Based on his forecasting model (and using current political trends), Abramowitz says Democrats are likely to lose at least 15 House seats in 2010 "and their losses could go as high as 30-40 seats." A loss of 3 to 4 Senate seats--which would mean a Republican gain of 3 to 4 seats--is "entirely possible," he says. Should Obama's approval recover and reach the 60s and Democrats go ahead on the generic ballot, Republicans would win 15 seats in the House while losing a Senate seat, according to Abramowitz.

The other leading indicators are less predictive but still compelling. On party identification, Republicans trail Democrats by the smallest margin since 2005. In Gallup recently, 48 percent identified with Democrats, 42 percent with Republicans. In 2008, Democrats led 53 percent to 39 percent. Last week, the Fox News poll found Democratic identification at 41 percent, Republican at 37 percent.

Republicans appear to be more intense than Democrats in their political involvement now, and this factor is measurable by how closely one is paying attention to national political news. In 2005, 26 percent of Republicans were following news "very closely." Now 41 percent are, but only 30 percent of Democrats. The greater the intensity, the more likely one is to vote.

Similarly, the better a party does in attracting independents, the better its chances of winning elections. In 2008, Obama won independents by 8 points. Now they've turned against him, disapproving of his performance as president by 46 percent to 41 percent in the Wall Street Journal/NBC News poll. Gallup found that more independents are currently "Republican-leaning" (15 percent of the electorate) than "Democratic-leaning" (13 percent). Two years ago, Democratic leaners led among independents, 20 percent to 12 percent.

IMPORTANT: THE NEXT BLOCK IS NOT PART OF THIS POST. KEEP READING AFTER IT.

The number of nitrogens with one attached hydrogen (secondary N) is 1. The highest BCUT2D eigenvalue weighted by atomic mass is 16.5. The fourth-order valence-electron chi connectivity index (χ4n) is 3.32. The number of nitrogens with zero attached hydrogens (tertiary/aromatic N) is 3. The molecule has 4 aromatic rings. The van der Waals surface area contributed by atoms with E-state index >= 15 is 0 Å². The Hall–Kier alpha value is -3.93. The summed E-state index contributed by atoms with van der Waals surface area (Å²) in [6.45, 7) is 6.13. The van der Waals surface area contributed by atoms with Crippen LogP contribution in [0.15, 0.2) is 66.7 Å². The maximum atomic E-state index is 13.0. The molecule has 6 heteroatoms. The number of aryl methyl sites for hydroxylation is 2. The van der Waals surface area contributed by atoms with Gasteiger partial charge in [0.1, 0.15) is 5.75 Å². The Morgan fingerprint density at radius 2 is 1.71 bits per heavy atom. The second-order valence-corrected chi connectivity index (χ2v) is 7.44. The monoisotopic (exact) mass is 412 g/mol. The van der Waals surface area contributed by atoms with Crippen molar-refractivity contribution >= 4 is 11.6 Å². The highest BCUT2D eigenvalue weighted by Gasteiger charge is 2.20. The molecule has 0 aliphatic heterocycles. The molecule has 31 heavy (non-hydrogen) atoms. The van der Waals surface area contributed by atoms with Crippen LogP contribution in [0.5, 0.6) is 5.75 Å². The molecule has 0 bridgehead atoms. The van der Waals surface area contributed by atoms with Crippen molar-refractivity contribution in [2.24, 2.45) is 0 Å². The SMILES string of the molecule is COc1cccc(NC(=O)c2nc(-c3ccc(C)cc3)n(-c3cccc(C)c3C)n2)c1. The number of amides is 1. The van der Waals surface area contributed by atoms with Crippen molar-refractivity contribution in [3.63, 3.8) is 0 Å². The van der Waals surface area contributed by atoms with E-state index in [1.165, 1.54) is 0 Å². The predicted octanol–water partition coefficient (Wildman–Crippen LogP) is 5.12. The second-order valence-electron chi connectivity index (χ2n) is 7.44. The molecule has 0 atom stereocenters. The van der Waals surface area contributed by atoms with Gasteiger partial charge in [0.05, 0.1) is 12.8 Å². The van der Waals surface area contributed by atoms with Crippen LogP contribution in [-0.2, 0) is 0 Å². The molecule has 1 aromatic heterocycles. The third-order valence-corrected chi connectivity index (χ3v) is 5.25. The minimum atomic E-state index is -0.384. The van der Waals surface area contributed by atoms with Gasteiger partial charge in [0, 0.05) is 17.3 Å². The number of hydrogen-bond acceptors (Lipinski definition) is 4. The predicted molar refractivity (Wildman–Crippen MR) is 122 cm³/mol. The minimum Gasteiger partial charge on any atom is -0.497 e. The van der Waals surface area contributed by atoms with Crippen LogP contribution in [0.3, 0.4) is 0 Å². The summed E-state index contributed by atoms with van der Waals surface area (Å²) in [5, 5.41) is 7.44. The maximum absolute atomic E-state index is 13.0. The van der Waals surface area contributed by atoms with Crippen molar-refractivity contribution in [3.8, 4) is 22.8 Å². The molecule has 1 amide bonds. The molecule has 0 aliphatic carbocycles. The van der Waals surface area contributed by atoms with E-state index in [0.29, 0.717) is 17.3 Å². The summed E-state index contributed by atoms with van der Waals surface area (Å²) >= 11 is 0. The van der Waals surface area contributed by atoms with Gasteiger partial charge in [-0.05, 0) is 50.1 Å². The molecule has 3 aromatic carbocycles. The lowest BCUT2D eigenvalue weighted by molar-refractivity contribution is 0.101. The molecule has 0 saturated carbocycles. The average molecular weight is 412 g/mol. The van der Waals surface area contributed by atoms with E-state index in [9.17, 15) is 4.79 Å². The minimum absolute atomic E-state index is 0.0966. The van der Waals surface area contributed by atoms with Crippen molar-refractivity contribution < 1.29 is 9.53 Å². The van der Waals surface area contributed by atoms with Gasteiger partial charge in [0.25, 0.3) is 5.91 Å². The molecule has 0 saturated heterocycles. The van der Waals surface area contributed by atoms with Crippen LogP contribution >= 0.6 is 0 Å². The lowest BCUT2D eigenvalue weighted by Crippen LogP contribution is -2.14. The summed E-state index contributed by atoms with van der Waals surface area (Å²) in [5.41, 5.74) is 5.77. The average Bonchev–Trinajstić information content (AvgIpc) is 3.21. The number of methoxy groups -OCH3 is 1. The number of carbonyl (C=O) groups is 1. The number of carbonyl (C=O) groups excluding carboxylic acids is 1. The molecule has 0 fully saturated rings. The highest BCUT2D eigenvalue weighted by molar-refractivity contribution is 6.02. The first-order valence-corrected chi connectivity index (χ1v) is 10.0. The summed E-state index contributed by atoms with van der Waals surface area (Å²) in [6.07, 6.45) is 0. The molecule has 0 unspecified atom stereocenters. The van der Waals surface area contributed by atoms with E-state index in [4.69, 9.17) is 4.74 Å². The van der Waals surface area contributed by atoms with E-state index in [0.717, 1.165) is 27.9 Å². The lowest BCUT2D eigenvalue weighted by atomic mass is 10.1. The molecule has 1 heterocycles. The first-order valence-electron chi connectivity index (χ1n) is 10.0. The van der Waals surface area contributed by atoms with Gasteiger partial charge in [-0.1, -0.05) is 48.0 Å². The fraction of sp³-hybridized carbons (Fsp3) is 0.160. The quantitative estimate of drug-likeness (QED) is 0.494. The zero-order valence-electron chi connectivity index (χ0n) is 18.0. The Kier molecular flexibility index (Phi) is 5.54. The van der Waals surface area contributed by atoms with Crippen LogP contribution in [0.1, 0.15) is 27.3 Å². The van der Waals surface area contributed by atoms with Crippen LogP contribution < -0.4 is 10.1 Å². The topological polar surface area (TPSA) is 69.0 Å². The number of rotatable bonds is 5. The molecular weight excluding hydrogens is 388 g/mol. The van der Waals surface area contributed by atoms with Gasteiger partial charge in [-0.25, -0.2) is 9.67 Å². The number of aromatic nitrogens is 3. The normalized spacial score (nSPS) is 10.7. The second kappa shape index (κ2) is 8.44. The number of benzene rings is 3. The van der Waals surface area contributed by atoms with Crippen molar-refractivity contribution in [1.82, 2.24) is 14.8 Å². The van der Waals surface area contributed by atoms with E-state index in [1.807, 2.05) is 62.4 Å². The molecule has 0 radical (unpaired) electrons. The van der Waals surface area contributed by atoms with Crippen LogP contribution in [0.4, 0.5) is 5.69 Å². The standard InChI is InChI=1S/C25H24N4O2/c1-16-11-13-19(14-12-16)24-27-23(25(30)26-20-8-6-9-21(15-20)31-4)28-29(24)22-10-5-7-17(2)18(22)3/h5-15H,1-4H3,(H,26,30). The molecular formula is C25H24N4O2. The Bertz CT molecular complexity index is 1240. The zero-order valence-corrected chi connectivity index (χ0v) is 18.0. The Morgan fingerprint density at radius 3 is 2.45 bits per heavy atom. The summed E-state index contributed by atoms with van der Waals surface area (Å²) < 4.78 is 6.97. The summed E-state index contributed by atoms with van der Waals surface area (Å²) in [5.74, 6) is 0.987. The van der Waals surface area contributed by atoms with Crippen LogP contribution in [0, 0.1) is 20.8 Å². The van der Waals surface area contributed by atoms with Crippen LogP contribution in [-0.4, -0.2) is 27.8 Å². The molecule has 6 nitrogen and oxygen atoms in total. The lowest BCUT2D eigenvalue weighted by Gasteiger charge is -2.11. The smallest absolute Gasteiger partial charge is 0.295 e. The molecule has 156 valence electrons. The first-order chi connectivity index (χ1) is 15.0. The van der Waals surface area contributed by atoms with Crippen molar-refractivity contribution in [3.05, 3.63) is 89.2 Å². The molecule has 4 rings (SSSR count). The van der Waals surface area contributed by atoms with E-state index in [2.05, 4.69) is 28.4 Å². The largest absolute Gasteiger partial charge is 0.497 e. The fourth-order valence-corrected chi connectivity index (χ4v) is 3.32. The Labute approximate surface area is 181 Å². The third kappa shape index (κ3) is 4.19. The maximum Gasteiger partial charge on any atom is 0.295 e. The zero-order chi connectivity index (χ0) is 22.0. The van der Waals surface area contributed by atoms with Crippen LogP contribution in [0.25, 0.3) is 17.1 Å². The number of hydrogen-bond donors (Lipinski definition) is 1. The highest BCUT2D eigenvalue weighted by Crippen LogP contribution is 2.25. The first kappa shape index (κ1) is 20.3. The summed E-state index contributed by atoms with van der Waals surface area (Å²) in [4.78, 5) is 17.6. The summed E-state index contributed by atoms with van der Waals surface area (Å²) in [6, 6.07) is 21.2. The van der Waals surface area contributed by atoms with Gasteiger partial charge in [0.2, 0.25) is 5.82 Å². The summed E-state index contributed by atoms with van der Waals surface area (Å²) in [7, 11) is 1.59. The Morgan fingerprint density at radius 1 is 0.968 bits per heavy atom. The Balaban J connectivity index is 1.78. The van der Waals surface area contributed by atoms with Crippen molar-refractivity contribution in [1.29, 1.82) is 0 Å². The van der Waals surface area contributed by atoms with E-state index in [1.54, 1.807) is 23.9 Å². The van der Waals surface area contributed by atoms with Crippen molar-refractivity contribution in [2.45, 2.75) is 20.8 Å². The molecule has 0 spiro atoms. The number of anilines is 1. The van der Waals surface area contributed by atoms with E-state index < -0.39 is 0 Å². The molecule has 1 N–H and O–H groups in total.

Pollster Neil Newhouse says many of the independents moving away from Obama and Democrats are former (soft) Republicans returning home. "You'd expect to see independents going first." If they were balking, Republican prospects would be dimmer.

Independents will play a pivotal role next year because they're clustered disproportionately in swing districts, precisely where Democrats captured dozens of House seats in 2006 and 2008. Democrats hold 84 seats in districts won by President Bush in 2004 or John McCain in 2008, and 48 in districts won by both.

With these seats in mind, Republicans have become ambitious in candidate recruitment. They tried to get ex-football coach and TV analyst Lou Holtz to seek a House seat in Florida. He declined. They're eager for Capt. Chesley (Sully) Sullenberger, who piloted his airliner to a safe landing in the Hudson River last January, to run in California. He's undecided.

McCarthy says attractive candidates have begun to sign on as Republican chances of success in 2010 have improved. If Republicans win the governor's races in Virginia and New Jersey next month--they lead in both states--many more will choose to run, he says. In the 1994 Republican landslide, 51 of the 74 freshman Republicans who were elected had waited until after Republicans won in Virginia and New Jersey to announce their candidacies.

The political circumstances in 2010 may not be as promising for Republicans as they were in 1994. Fewer Democrats are retiring, thus fewer seats are open. And Democrats have enlarged their base.

But Republicans are sure to benefit from a windfall: the explosion of populist opposition to Obama, congressional Democrats, and their liberal agenda. Some of these opponents are Republicans, but many of them aren't. They're ex-Perot backers or unaffiliated conservatives.

Put the populists together with Republicans and independents now leaning Republican and you have a majority coalition. It hasn't fully coalesced yet. But there's a possibility, even a good possibility, it will. In that case, the prospect of Republicans' winning 40 seats becomes quite credible.

Fred Barnes is executive editor of THE WEEKLY STANDARD